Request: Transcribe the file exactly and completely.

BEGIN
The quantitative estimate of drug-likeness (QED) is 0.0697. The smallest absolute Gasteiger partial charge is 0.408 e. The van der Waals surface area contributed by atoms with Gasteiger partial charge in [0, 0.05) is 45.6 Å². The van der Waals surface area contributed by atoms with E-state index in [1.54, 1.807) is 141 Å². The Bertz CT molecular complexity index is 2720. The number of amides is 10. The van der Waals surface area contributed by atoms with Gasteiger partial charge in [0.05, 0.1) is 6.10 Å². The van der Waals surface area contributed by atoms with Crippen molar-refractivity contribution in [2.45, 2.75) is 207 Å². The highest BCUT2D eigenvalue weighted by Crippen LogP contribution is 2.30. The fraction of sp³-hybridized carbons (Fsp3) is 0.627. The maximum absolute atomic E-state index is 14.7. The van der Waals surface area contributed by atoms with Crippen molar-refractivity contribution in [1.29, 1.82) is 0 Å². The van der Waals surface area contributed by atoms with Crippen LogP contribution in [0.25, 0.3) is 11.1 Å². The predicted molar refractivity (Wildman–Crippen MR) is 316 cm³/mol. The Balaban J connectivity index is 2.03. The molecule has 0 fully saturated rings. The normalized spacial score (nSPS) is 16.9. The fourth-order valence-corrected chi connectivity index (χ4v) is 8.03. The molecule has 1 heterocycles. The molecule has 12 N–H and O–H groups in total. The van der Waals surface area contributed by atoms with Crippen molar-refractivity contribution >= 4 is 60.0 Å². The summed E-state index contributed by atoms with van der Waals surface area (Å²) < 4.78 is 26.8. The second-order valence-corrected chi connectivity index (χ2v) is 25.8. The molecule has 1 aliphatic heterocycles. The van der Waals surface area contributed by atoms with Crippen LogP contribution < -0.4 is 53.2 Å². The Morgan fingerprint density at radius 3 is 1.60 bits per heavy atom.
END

The quantitative estimate of drug-likeness (QED) is 0.0697. The smallest absolute Gasteiger partial charge is 0.408 e. The van der Waals surface area contributed by atoms with Gasteiger partial charge in [0, 0.05) is 45.6 Å². The van der Waals surface area contributed by atoms with E-state index in [1.54, 1.807) is 141 Å². The Bertz CT molecular complexity index is 2720. The number of amides is 10. The van der Waals surface area contributed by atoms with Gasteiger partial charge in [0.05, 0.1) is 6.10 Å². The van der Waals surface area contributed by atoms with Crippen molar-refractivity contribution in [2.45, 2.75) is 207 Å². The highest BCUT2D eigenvalue weighted by Crippen LogP contribution is 2.30. The fraction of sp³-hybridized carbons (Fsp3) is 0.627. The maximum absolute atomic E-state index is 14.7. The van der Waals surface area contributed by atoms with Crippen molar-refractivity contribution in [1.29, 1.82) is 0 Å². The van der Waals surface area contributed by atoms with Crippen LogP contribution in [0.25, 0.3) is 11.1 Å². The predicted molar refractivity (Wildman–Crippen MR) is 316 cm³/mol. The Balaban J connectivity index is 2.03. The molecule has 0 fully saturated rings. The normalized spacial score (nSPS) is 16.9. The fourth-order valence-corrected chi connectivity index (χ4v) is 8.03. The molecule has 1 heterocycles. The molecule has 12 N–H and O–H groups in total. The van der Waals surface area contributed by atoms with Crippen molar-refractivity contribution >= 4 is 60.0 Å². The summed E-state index contributed by atoms with van der Waals surface area (Å²) < 4.78 is 26.8. The second-order valence-corrected chi connectivity index (χ2v) is 25.8. The molecule has 1 aliphatic heterocycles. The van der Waals surface area contributed by atoms with Crippen LogP contribution < -0.4 is 53.2 Å². The Morgan fingerprint density at radius 3 is 1.60 bits per heavy atom.